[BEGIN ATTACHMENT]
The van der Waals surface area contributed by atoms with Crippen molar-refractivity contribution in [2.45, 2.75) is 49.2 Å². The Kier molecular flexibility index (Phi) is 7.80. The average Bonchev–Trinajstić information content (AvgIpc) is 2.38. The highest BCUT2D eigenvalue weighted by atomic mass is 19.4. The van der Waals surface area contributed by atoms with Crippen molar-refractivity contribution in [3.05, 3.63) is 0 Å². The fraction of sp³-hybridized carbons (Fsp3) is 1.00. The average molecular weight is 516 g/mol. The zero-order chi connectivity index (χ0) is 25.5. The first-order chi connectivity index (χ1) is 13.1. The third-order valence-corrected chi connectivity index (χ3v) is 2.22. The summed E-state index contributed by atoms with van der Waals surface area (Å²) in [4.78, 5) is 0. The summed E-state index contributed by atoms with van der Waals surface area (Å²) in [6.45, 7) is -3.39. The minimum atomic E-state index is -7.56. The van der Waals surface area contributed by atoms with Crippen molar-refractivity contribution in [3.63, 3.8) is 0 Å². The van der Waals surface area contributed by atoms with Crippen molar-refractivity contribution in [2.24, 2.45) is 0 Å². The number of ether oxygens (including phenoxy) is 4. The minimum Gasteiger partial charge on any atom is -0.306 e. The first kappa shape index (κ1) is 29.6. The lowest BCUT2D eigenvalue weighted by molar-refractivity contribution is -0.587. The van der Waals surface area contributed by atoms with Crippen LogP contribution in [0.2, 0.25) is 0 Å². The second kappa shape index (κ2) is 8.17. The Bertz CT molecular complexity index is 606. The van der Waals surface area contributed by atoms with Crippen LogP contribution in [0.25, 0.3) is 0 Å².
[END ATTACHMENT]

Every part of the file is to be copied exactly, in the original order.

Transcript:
The van der Waals surface area contributed by atoms with Crippen molar-refractivity contribution in [2.45, 2.75) is 49.2 Å². The Kier molecular flexibility index (Phi) is 7.80. The average Bonchev–Trinajstić information content (AvgIpc) is 2.38. The highest BCUT2D eigenvalue weighted by atomic mass is 19.4. The van der Waals surface area contributed by atoms with Crippen molar-refractivity contribution in [3.05, 3.63) is 0 Å². The fraction of sp³-hybridized carbons (Fsp3) is 1.00. The average molecular weight is 516 g/mol. The zero-order chi connectivity index (χ0) is 25.5. The first-order chi connectivity index (χ1) is 13.1. The third-order valence-corrected chi connectivity index (χ3v) is 2.22. The summed E-state index contributed by atoms with van der Waals surface area (Å²) in [4.78, 5) is 0. The summed E-state index contributed by atoms with van der Waals surface area (Å²) in [6.45, 7) is -3.39. The minimum atomic E-state index is -7.56. The van der Waals surface area contributed by atoms with Crippen molar-refractivity contribution in [3.63, 3.8) is 0 Å². The van der Waals surface area contributed by atoms with Crippen molar-refractivity contribution in [2.24, 2.45) is 0 Å². The number of ether oxygens (including phenoxy) is 4. The minimum Gasteiger partial charge on any atom is -0.306 e. The first kappa shape index (κ1) is 29.6. The lowest BCUT2D eigenvalue weighted by molar-refractivity contribution is -0.587. The van der Waals surface area contributed by atoms with Crippen LogP contribution in [0.2, 0.25) is 0 Å². The second kappa shape index (κ2) is 8.17. The Bertz CT molecular complexity index is 606. The van der Waals surface area contributed by atoms with Crippen LogP contribution in [0.25, 0.3) is 0 Å².